so if you ever walked into a seven eleven in will you get your gate arrayed in your funds, and you walk to the counter, and you start talking to the guy- that's workin there, maybe the guy behind the counters, particularly sociable. Maybe you bring up something from the news, maybe ask him: his opinion may be guys get talkin about the state of affairs in the world, maybe the guy behind that. Besides, that he's gonna tell you all about his own personal philosophy that he lives by day after day, for example, what if this guy said, look at the world field with violence and destruction? Just look at the perpetual state of war that were in just look at the the genocide, that's committed on a regular basis. Look at all the terrorist attacks that go on What does this guy? Behind the counter said? It's obvious to him that the reason people are doing all these terrible things is because they just didn't. Have parents are friends that love them enough when there were kit so because of that, his personal philosophy is to live each day spreading as much love as you can.
Giving as much love as it can to each person comes to his seven eleven. Getting there there d, readers and mountain. Do what would you say to that? What's dissect this a little bit one? Is this guy doing at the core of a state Well, I'm one hand by whichever question his statement at all I mean wow, what a great guy he just wants to spread as much love as possible that everybody he can until he kicks the bucket one day. How could you hate that? But on the perhaps what he's doing here, is taking some observation that he's made about the hey that the world is and then Only that observation as a basis he's making a blind inference about how he ought to be acting because of it. Now many of you are probably saying well, who cares I mean come on, give a guy a break. It's not hurting anybody. He just wants to love people That's true and in this example, there's probably no harm. That's ever gonna come from him making this sort of assertion, but data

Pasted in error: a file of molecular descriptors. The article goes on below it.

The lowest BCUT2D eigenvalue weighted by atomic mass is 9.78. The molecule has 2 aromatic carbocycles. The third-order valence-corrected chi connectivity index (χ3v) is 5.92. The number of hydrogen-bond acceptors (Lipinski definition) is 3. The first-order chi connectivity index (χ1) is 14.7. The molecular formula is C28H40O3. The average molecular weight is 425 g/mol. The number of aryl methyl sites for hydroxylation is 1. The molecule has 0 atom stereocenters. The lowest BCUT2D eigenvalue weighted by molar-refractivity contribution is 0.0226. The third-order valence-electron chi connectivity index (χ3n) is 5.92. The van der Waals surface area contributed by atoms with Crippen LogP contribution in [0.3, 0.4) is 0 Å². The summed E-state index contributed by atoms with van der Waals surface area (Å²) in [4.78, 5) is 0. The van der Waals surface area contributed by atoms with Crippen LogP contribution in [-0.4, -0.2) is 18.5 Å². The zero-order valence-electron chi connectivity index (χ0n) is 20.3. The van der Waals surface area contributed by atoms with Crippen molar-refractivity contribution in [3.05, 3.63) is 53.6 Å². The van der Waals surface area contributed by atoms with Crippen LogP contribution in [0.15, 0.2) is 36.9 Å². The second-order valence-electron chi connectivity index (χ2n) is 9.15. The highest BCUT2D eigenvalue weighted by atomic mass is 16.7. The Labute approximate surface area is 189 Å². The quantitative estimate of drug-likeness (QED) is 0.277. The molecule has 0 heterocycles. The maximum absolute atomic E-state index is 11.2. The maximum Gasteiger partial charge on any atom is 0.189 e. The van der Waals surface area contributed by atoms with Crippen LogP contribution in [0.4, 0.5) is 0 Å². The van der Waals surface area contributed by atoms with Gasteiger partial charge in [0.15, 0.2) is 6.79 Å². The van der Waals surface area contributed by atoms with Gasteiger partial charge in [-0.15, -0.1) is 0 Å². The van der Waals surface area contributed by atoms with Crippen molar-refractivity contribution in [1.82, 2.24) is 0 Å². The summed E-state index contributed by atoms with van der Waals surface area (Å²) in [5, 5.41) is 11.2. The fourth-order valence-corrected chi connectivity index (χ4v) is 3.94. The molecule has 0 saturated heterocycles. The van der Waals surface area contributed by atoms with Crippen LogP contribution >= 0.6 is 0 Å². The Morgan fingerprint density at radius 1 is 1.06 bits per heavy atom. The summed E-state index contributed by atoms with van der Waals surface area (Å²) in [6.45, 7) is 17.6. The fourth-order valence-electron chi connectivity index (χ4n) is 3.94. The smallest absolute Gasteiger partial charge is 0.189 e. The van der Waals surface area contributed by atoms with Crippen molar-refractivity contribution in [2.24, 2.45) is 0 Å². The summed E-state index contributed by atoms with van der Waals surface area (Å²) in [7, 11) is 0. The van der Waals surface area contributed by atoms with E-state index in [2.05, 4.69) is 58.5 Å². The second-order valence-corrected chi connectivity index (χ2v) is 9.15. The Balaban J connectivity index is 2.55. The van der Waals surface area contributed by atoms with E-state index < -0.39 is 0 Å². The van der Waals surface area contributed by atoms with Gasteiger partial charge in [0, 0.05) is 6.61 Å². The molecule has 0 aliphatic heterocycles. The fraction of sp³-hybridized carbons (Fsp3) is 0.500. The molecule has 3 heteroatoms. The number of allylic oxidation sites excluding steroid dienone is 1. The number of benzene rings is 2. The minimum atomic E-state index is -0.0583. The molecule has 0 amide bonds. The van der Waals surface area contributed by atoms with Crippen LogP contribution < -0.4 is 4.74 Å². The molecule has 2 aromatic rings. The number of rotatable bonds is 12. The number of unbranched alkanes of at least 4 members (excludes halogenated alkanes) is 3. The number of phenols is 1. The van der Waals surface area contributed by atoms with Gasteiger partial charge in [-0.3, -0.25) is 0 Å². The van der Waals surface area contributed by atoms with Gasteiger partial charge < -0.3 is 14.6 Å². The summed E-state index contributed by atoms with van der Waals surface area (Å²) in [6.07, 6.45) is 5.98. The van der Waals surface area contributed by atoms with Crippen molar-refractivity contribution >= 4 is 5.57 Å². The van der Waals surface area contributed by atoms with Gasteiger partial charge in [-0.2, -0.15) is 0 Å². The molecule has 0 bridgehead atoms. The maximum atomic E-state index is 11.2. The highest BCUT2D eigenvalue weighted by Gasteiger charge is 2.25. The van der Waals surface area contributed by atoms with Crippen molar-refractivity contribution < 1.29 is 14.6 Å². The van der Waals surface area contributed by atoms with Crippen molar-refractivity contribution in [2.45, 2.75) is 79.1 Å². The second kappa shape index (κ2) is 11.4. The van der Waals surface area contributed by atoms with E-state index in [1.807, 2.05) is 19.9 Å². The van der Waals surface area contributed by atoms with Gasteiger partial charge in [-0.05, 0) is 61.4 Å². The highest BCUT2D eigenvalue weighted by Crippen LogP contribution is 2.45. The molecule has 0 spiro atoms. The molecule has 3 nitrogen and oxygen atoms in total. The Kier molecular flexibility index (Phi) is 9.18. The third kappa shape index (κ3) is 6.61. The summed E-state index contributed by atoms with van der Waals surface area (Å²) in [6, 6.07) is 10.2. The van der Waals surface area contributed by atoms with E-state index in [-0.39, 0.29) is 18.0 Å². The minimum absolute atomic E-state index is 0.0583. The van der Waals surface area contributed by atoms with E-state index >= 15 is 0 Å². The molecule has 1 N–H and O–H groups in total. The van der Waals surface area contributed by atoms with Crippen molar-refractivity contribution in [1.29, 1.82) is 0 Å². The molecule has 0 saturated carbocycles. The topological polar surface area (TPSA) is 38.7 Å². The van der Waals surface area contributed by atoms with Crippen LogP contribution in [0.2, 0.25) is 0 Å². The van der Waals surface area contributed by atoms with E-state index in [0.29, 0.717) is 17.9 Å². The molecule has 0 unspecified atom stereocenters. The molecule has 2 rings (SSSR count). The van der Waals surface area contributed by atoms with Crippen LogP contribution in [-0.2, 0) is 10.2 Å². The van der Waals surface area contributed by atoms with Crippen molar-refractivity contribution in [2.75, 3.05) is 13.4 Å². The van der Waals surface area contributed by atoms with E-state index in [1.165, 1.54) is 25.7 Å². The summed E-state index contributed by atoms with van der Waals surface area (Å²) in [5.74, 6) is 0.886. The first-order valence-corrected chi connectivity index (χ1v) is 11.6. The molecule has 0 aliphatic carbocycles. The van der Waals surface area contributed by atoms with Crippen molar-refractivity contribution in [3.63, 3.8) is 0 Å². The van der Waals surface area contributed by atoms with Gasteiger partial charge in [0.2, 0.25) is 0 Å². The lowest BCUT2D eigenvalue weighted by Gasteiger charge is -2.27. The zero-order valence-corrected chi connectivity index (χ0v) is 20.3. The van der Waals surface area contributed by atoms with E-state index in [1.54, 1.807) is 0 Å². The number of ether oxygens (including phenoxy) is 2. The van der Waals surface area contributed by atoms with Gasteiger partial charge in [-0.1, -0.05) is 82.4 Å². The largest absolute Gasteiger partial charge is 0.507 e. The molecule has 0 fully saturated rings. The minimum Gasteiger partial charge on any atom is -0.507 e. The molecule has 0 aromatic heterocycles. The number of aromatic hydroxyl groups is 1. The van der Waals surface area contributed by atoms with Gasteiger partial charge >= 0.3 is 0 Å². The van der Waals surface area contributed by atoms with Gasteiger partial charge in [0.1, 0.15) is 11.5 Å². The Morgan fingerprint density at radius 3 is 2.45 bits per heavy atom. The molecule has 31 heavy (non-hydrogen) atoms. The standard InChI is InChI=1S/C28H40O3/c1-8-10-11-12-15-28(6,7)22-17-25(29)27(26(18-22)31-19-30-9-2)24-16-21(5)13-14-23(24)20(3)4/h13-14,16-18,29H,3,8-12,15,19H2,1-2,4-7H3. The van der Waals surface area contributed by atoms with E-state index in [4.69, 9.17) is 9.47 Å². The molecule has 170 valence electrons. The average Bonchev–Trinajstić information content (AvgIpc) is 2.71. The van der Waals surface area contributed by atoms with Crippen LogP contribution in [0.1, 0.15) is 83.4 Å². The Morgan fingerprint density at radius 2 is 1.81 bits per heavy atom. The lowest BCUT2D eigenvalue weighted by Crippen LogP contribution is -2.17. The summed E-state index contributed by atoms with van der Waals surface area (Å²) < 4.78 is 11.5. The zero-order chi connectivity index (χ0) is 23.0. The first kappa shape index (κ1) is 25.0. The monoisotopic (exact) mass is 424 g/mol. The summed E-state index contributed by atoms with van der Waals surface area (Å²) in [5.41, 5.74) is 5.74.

he looked around him during his time period, and he noticed that people make these sorts of inferences all the time and is sweet and innocent, as is one example of it, is David, whom would say that when you honestly take a look at it honestly, it's really based on absolutely nothing and people use this sort of mistake all the time, the justified doing terrible things. For example, I look out into the field. I see that there are people out there working manual labour that were completely different from me. They are far more visit. We capable than I am, and when I go up to them and talk to them about math and science or any intellectual things, they can hold a conversation with me. Therefore, they ought to be He might channel slaves. Here's another example: women are born with the inherent ability to grow a human being and sight of them. They their great nurturers there very emotionally intelligent